Posted on | September 15, 2009 | 5 comments
Since his historic May 29th speech calling for strong U.S. cybersecurity policy, Pres. Obama has been silent on the topic, as internal White House debate continues about the naming of a cybersecurity adviser reporting directly to Obama. Here are three perspectives on the delay:
Patricia Titus, Chief Information Security Officer, Unisys Federal Systems. LastWatchdog guest blog post. 15Sept2009
While the delay in appointing a national cyber security coordinator is cause for concern, the dearth of information on the roles and responsibilities of this official is perhaps even more disturbing.
The current cyber security crisis continues to take a backseat to other pressing Obama Administration hot ticket items. Recent questions and concerns over the resignation of Melissa Hathaway and Mischel Kwon, two cyber security experts, has cast a shadow on the growing void of government professionals with depth in this critical field at the senior executive level.
While reports indicate the shortlist for filling the position is shrinking, the announcement could still be weeks away – casting doubts on if this remains a true priority for this administration. More delays could come while the coordinator fills key positions and secures funding.
The urgent need for an appointment has been underscored by the continued cyber attacks reported over the past months. For example, on July 4, we saw paralyzing Distributed Denial-of -Service attacks that choked off access to the resources of the federal government and key financial institutions. Since then, the government has not released any information to explain who was responsible or if any other malicious activity took place during this attack.
This lack of information is precisely the type of issue the private sector anticipates the Cyber Security Coordinator will address by facilitating policy and organizational changes to ensure that accurate and concise attack data is provided to key stakeholders. This will assist in awareness and provide critical infrastructure owners the ability to remediate vulnerabilities to stifle further attacks.
But even after the President announces who will fill the position, it remains unclear if the roles and responsibilities of that person have been outlined to ensure appropriate authority is enacted. Does the President anticipate this role to be a facilitator or executor? Will the person in this position actually have the authority to determine where there is redundancy among diverse cyber security entities such as NSA, DHS and ODNI, and assign responsibilities to specific agencies to eliminate duplicative effort?
The need for centralized control of cyber security policy has been noted, so we would assume the Cyber Security Coordinator will provide policy to all levels of the federal government. This is where the authority lines need to be clearly defined to ensure there isn’t a clash with policy already being developed by the individual communities. Waiting until this person is named will further delay the near-term action items.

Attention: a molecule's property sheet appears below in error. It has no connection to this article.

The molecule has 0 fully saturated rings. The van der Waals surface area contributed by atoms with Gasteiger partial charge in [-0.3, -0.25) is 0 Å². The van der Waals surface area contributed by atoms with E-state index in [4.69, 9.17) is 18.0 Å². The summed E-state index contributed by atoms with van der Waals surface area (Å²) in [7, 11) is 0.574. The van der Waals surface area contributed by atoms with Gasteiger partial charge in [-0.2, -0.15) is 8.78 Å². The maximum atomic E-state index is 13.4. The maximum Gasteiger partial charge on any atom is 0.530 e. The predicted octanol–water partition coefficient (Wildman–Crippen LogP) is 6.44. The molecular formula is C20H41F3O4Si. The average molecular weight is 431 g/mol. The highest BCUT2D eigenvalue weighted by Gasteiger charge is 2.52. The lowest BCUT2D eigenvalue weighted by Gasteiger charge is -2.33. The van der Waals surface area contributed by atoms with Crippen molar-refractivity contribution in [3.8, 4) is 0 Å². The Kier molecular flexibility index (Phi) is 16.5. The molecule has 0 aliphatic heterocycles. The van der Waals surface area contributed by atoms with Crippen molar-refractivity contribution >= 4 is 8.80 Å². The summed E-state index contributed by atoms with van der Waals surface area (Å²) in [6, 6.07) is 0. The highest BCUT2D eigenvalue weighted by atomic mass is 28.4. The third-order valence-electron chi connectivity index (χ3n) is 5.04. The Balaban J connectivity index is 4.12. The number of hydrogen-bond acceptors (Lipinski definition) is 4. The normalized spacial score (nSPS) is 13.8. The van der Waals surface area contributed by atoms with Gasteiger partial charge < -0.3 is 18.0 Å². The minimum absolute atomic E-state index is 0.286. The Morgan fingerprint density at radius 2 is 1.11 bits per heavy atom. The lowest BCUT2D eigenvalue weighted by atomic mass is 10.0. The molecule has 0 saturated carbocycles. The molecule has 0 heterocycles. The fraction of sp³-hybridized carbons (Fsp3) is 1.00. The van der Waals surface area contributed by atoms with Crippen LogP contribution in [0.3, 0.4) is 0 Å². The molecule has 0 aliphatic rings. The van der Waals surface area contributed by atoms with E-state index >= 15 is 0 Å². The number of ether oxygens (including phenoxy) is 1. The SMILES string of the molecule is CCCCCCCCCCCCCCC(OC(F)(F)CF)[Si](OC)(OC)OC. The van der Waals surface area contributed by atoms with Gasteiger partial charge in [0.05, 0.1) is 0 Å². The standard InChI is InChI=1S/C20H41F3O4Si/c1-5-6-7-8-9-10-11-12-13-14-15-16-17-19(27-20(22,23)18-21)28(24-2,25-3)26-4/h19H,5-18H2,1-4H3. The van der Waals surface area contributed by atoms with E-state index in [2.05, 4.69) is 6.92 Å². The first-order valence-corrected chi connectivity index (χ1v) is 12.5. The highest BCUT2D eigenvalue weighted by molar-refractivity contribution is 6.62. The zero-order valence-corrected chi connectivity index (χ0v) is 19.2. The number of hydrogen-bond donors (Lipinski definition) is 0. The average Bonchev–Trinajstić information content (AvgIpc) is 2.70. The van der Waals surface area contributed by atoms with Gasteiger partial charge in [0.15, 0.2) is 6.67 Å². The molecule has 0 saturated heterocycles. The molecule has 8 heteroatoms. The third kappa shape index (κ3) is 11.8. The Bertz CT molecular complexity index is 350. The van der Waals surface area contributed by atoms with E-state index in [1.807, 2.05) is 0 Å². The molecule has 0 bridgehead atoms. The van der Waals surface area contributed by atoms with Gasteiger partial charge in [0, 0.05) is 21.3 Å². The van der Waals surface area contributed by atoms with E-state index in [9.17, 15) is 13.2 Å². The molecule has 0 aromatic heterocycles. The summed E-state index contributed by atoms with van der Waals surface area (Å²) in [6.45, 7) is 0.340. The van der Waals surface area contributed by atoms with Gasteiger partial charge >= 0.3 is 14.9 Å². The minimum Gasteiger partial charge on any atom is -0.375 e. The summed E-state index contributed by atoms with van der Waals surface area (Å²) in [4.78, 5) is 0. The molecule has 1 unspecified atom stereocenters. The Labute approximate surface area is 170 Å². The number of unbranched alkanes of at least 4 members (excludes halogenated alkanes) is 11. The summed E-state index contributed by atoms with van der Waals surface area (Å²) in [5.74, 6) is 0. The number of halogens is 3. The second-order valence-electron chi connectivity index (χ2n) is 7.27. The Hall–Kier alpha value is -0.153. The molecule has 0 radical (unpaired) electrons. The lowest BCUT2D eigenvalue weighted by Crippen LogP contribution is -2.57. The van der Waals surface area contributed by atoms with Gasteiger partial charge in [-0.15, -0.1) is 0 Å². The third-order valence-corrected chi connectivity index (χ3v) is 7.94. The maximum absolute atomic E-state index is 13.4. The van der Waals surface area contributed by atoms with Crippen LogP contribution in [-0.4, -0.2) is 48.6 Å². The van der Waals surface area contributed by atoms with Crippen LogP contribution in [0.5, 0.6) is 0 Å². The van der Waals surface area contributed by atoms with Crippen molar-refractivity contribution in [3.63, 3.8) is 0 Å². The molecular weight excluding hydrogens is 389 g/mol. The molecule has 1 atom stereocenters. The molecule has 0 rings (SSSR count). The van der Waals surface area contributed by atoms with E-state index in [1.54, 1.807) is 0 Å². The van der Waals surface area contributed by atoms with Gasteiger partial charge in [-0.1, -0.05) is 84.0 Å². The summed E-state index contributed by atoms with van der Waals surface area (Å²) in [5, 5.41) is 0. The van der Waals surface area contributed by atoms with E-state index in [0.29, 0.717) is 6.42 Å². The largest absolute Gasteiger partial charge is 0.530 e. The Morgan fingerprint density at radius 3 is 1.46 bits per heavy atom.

U.S. Rep. Ann Kirkpatrick, D-Ariz., member of the House Committee on Homeland Security. Excerpts from a speech given today (15Sept2009) on the House floor.
“Mr. Speaker, one of the greatest threats to our national security is the vulnerability of our Nation’s technology infrastructure.
In this age where everything is becoming wired, computers oversee our bank accounts, military systems, electric grid, communication systems, dams and power plants, air traffic control systems and countless other vital parts of our society.
These systems are attacked every single day. The fact is, one of these systems is likely being attacked right now.
The President has said that securing our nation’s networks is a priority for his administration. However, I am concerned that while Congress was away in August, two of our government’s top cybersecurity officials resigned, and we still have no cybersecurity coordinator within the White House.
We must regain focus, fill these vacant high-level positions and implement a plan to secure our networks before an attack does irreparable harm to our Nation.”
US Reps. James R Langevin, D-Rhode Island, and Michael McCaul, D-Texas, co-chairs of the House cybersecurity caucus.Ã‚Â Excerpts from a 10Sept2009 co-signed letter to Pres. Obama.
“While we are pleased to see progress on the first step, we are deeply concerned by the delay in acting on the second.
Specifically, we strongly believe that the continued absence of a permanent cybersecurity coordinator impedes the ability of federal agencies to move forward in updating and strengthening their aging cyber policies, while also complicating our efforts to collaborate with private institutions that play such a critical role in keeping our nation safe.
Your administration has demonstrated a commitment to a strong cybersecurity policy, and we greatly appreciate your early attention to this issue. We now respectfully urge you to solidify these efforts by swiftly appointing a cybersecurity coordinator.”